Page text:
The Dissertation Proposal

Piantanida, M. & Garman, N. B. (2009). The qualitative dissertation (2nd Ed.). Thousand Oaks, CA: Corwin Press.

Chapter 11: Crafting an Interpretive Dissertation Proposal

·      Should include following items:

o   Title

o   Introduction

o   The Study

o   Statement of Intent

o   Guiding Research Questions

o   Rationale for the Study

o   Research Genre and Procedures

o   Anticipated Portrayals

o   Tentative Outline of Dissertation Chapters

·      Title of The Study

o   Should include both what is under study and the genre

·      Introduction to the Dissertation Proposal

o   Orienting Readers to the Proposal

o   Framing the Study

o   Searching for Voice

o   Bridging From Personal to Public

·      The Study

·      Statement of Intent

o   Statement of Intent Versus Statement of Problem

§  "For the most part, then, qualitative dissertations examine educational phenomena as they occur within somewhat small and circumscribed contexts (p. 142)."

o   Practice-Focused Dissertations

o   Settling on an Intent Compatible With One's World View

·      Guiding Research Questions

o   Guiding Research Versus Data Collection Questions

o   Guiding the Movement From Proposal to Dissertation

·      Rationale for the Study

o   Discursive Text Versus Review of Literature

·      Research Genre and Procedures

o   Preparing to Construct a Logic-of-Justification Within a Research Genre

o   Rationale for Research Genre

o   Rationale for Research Procedures

o   Potential Pitfalls

·      Anticipated Portrayals and Tentative Outline of Dissertation Chapters


Chapter 12: Proposing the Dissertation Study

·      Forming a Dissertation Committee

·      Obtaining Approval From an Internal Review Board

·      Ethical Sensibilities Beyond IRB Approval

o   Provides a list of resources that comment on ethical issues on p. 172

o   Awareness of and Respect for the Cultural Context of One's Study

o   Understanding for Whom One Has the Right to Speak; Understanding the Ownership of Life Stories

o   Constructing "Other" - Constructing Truth Claims About "Other"

o   Consent in Autobiographical Inquiries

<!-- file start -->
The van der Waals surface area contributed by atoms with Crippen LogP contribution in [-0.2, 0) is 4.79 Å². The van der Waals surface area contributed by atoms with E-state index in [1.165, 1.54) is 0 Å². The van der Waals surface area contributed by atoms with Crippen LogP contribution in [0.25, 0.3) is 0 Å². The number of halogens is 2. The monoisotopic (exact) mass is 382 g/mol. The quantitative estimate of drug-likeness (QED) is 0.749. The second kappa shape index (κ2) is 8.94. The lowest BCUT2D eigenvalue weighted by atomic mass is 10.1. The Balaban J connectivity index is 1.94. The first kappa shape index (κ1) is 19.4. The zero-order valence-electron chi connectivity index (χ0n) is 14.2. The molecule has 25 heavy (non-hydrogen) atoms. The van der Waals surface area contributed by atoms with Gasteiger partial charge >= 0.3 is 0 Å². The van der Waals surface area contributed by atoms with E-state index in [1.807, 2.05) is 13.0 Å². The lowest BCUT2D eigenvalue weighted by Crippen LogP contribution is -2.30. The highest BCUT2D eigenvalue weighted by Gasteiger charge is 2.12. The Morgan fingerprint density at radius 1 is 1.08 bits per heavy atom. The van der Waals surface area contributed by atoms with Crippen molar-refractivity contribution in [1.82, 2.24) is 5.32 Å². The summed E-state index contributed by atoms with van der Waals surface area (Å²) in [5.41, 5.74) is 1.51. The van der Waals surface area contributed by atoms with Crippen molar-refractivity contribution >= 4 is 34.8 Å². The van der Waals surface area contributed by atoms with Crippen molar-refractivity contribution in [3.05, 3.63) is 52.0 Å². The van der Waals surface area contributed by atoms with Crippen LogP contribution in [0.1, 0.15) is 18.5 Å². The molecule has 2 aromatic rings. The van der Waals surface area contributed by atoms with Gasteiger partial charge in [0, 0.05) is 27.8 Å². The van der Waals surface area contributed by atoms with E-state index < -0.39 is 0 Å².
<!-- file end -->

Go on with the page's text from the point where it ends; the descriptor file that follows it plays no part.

o   Sensitivity to Power Differentials

·      Meeting to Review the Proposal

o   Purpose of the Meeting

o   Structure and Process of the Meeting

o   Listening to the Deliberations

·      Dealing with Meeting Outcomes

·      Moving Forward into the Study


Chapter 13: Living With the Study

·      Immersing Oneself in the Inquiry

o   Preparing for Immersion

o   Keeping Focused

·      Amassing and Resonating with Raw Texts

o   "Those with a low tolerance for ambiguity may seize too readily upon early impressions, prematurely bringing closure to the theorizing process. Thus, living with the study means trying out various configurations for juxtaposing situational detail with conceptual points in order to get in touch with the major ideas to be conveyed as a result of the inquiry (p. 187)."

o   "The capacity to endure complete exhaustion, to reach deeper into some unsuspected reservoir of strength, and to persist to the finish contributes to the integrity, rigor, and intellectual vitality of the study (p. 187)."

o   The Fine Art of Task Avoidance

·      Coming to a Conceptual Leap

o   "The aha moment represents a conceptual leap in which the researcher sees the essence of the study and how the pieces fit into a larger, coherent portrayal of the phenomenon under study (p. 189)."

·      Criteria for Judging Interpretive Dissertations

o   Coherence - judges conceptual structure

o   Integrity

§  Theoretically and conceptually sound

§  "The logic-of-justification provides well-reasoned connections between how the inquiry was conducted and the knowledge generated from it (p. 194)."

§  Congruence in voice and stance with the genre of research

o   Verit`e

§  The author must show possible and contested viewpoints

§  "Verite is compromised when only a few references about the phenomenon or the genre of the research have been sampled (p. 194)."

§  The author must situate her research in the field of other scholars.

§  The use of relevant literature to elaborate on concepts

§  Being an authentic researcher by "...cultivat(ing) a mind-set conducive to an authentic inquiry (p. 194)."

§  Being transparent about your thought-process throughout

§  Occurs through the written document by clearly describing the procedures and by communicating with the committee

o   Rigor

§  Careful

§  Thorough

o   Utility

§  Significance

§  Connection to theory and broader discourses

o   Vitality

§  The reader feels connected to the piece and can identify with it

§  The text is "alive"

o   Aesthetics

§  Occurs when the dissertation is "arts-based"

·      Interpretive Inquiry as Creative Engagement